After more than year of public consultation, the task force established to examine Halifax’s relationship with founder Edward Cornwallis has released a report recommending the city sever its ties.
Suggestions include renaming streets and parks named after the controversial colonizer, supporting youth activities that recognize Indigenous heritage, and distributing copies of the report in schools and libraries throughout the region.
“Although his assumptions of racial superiority were not uncommon for a man of his era and social background, continued public commemoration of his role is incompatible with current values,” the document reads.
It was published ahead of a Tuesday council meeting, where its findings will be recommended for approval by Halifax Regional Council.
The report comes less than a month after the federal government asked the Assembly of Nova Scotia Mi’kmaw Chiefs to recommend a new name for a Canadian Coast Guard icebreaker that also bears the Cornwallis name.
Cornwallis is known for putting a bounty on Mi’kmaq scalps in 1749 while governor of Nova Scotia.
The Halifax Regional Municipality drew national attention in 2018 when council decided to remove a statue of him from a downtown park that also bears his name.
The new report recommends that the statue never be returned “under any circumstances” to a position of public commemoration, but placed in context in a new museum — to be funding by the city — that also displays Mi’kmaw history in Nova Scotia.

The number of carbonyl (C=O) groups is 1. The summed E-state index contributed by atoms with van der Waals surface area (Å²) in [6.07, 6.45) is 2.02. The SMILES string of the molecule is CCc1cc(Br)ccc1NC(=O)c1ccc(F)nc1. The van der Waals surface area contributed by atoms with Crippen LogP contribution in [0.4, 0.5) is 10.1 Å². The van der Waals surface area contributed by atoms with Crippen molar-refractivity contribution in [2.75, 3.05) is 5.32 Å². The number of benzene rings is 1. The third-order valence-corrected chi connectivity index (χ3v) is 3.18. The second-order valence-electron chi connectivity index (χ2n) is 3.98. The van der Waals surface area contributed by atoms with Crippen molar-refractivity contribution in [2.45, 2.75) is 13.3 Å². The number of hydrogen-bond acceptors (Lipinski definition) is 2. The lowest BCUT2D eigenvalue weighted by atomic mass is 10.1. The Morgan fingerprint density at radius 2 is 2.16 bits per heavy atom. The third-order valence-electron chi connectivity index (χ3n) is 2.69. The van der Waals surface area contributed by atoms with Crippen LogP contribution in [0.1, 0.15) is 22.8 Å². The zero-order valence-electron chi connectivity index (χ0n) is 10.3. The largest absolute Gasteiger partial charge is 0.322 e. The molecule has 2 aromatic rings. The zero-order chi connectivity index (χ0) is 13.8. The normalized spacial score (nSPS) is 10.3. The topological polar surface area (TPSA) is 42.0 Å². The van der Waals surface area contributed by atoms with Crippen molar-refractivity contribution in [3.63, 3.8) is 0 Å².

Cornwallis Park, it adds, is to formally be renamed Peace and Friendship Park, and Cornwallis Street to be renamed New Horizons Street, subject to approval from the congregation of the New Horizons Baptist Church.
“This is a shift,” said Jaime Battiste, MP for Sydney-Victoria, a former task force member, and a Mi’kmaw treaty educator. “It’s a shift towards love, towards healing towards reconciliation.”
“I think we’ve got a long way to go, but I think going into Halifax and not seeing that statue there — it’s a sign of progress. It’s a sign of us moving forward together as Canadians.”
The report also recommends a series of investments in new infrastructure to commemorate Mi’kmaw heritage and enhance public understanding of systemic racism and how to overcome it.
“We feel that this vision that we have of these recommendations will really help the community build around Mi’kmaw values and beliefs and integrate the whole,” said task force co-chair Monica MacDonald.
The task force encouraged the HRM to begin with funding the Point Pleasant Park Mi’kmaq Heritage Area Interpretive Plan, and launching a co-operative process for creating outdoor spaces that memorialize Indigenous history, residential-school survivors and missing and murdered Indigenous women and girls.
The group also pushed for the creation of displays created by Mi’kmaq artists and designers to honour their culture at the Halifax Port and Halifax Stanfield International Airport.
“Regarding Indigenous commemoration, the (municipality) – in cooperation with the Mi’kmaw community and with major Mi’kmaq organizations – has an invaluable opportunity to lead,” the report says.
Another suggestion, it cites, is to add Mi’kmaw language to naming and signage, and to replace anglicized Mi’kmaq names, such as Chebucto Road, with their original names, K’jipuktuk Road.